Improving the efficiency of citizen science for land-cover mapping applications

Carl Salk, of the Ecosystem Services and Management Program, assessed the accuracy of volunteers responses used for land-cover identification, finding that the majority vote does not always give the correct classification. Citizen science games that include an element of training may improve the situation.

Carl Salk

Carl Salk


Contributions of interested volunteers are a potentially powerful tool to perform scientific tasks such as image classification that are difficult for computers yet easy for humans. Volunteers can be motivated to take part in campaigns by “gamification,” making the work fun by dividing it into easily digestible “microtasks.” Such input may be particularly valuable for tasks such as land-cover mapping for which automated classification schemes struggle to attain high levels of accuracy. Effectively using volunteer labor requires an understanding of the difficulty of the microtasks, how well individual volunteers perform the tasks assigned to them, and why they perform certain microtasks better than others. Previous work on this topic has assumed that individual tasks are relatively uniform in their difficulty. We investigate the impact of non-uniform difficulty and the extent to which local knowledge helps users perform geographical microtasks with the goal of informing better design of games.


We assessed different measures of work quality and task difficulty in a dataset from the “Cropland Capture” game with over 4.5 million classifications of 165,000 images by about 2700 volunteers. The game has simple mechanics in which users see an image, either from satellites or ground-based photographs, and are asked whether or not it contains cropland. If unsure, they can respond “maybe.” Volunteers were occasionally given images that they had previously rated as a test of their consistency. To provide an external reference, 342 images from the game were validated by land cover classification experts.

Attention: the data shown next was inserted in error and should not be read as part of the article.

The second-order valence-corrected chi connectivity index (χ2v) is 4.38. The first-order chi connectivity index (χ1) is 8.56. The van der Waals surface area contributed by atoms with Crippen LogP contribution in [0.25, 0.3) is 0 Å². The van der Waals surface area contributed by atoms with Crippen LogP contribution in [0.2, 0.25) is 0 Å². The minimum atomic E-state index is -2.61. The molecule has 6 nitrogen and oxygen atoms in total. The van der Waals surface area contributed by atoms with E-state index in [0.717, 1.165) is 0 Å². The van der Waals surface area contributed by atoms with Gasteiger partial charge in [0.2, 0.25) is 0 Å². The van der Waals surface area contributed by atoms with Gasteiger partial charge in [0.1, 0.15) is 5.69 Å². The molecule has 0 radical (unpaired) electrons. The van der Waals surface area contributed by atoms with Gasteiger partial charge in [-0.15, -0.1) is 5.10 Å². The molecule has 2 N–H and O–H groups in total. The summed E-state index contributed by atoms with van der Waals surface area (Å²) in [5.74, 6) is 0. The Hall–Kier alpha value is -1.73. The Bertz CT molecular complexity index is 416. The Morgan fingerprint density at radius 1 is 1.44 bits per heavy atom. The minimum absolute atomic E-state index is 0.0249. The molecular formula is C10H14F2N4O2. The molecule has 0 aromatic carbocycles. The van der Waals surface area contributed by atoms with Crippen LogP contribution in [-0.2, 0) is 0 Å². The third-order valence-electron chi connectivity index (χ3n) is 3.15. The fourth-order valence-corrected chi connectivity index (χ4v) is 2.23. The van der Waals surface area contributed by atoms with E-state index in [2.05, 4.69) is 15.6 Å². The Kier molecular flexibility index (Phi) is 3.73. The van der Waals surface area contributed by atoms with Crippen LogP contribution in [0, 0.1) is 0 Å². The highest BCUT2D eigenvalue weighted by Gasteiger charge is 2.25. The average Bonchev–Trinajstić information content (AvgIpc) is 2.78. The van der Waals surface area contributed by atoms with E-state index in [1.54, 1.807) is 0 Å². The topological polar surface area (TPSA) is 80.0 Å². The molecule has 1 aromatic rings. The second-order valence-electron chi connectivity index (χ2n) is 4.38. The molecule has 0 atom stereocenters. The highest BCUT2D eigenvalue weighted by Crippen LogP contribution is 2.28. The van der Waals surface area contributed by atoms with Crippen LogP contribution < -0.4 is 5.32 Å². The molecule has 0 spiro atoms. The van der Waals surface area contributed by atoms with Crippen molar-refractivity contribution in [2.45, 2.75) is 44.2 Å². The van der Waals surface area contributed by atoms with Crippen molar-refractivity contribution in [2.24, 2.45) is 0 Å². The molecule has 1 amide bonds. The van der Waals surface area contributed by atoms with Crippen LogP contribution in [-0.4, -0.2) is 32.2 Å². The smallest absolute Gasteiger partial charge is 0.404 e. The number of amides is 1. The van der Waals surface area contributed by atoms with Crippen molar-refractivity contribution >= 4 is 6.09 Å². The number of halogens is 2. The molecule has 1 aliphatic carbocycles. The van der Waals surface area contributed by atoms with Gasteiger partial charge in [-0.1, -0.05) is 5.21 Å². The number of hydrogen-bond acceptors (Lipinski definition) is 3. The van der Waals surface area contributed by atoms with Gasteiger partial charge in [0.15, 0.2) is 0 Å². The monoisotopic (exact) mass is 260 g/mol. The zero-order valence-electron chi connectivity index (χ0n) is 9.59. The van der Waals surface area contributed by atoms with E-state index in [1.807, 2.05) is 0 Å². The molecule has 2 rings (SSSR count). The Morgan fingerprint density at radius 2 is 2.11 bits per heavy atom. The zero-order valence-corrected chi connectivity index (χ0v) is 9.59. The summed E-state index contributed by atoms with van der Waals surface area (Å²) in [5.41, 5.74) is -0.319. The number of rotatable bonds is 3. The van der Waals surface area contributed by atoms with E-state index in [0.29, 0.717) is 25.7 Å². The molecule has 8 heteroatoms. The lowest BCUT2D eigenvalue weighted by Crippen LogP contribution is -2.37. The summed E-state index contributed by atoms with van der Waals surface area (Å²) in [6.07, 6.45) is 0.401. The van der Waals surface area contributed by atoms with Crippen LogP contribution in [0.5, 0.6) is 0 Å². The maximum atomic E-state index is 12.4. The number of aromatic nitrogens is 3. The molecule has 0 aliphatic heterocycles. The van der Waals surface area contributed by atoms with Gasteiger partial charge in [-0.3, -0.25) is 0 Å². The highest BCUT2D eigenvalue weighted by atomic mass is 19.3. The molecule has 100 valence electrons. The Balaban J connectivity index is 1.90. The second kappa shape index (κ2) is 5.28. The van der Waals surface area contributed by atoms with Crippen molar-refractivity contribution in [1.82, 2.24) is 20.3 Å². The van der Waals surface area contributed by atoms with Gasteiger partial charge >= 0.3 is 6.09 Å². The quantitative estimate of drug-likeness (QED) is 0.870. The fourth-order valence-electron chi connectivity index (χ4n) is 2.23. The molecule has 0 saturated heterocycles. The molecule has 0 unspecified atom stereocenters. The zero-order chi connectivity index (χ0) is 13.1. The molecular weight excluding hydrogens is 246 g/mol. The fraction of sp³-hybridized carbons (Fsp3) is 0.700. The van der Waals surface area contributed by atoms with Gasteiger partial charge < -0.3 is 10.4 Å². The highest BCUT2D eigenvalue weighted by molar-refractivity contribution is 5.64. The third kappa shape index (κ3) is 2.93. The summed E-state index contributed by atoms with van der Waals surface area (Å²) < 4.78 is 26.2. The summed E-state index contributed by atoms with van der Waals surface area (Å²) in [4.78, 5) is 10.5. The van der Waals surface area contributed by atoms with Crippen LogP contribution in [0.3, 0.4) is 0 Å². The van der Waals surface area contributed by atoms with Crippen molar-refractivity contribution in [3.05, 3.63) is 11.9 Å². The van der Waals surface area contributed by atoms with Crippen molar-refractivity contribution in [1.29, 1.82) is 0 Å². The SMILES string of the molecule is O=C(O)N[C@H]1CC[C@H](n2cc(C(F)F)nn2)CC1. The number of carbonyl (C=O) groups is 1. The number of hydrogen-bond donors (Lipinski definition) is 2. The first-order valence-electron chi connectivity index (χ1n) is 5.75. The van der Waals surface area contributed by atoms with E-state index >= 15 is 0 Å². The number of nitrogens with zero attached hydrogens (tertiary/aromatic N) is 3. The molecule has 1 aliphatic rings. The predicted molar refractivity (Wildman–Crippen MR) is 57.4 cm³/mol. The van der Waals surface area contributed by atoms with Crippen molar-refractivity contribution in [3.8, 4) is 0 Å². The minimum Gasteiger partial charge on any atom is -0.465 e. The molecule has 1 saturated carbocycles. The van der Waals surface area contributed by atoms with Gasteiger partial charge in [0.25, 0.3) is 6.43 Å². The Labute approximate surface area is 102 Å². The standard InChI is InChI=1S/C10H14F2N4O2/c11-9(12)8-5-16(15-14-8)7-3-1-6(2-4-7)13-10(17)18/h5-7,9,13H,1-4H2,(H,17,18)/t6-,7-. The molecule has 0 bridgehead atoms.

Results and discussion

While many methods assume that the majority vote yields the correct classification of an image, comparison of expert and volunteer classifications shows that, at least for identification of cropland, this is frequently untrue. Agreement with other volunteers and self-agreement consistently over-estimate user quality as compared with the gold standard of expert validations. Examination of image-specific rates of agreement with expert validations reveals that this problem is due to certain images that are extremely difficult for volunteers to classify correctly.

Analysis of user background shows that users perform microtasks better when the data comes from images that originate closer to their home, in agreement with widespread beliefs about geographical processes. However, the magnitude of this effect is tiny, suggesting that for remote sensing image classification, user geographical background may not be so important. 

These results have been applied to the design of the new “Picture Pile” image classification game. This game incorporates direct training and feedback based on expert-validated images. We hope to soon have enough data to analyze the effectiveness of this new game in training and encouraging user participation.


Carl Salk is a US citizen, and is an IIASA-funded Postdoctoral Scholar (Jan 2014 – Dec 2015). He was a former participant in the YSSP and a PECCEI Award winner.

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Last edited: 02 March 2016


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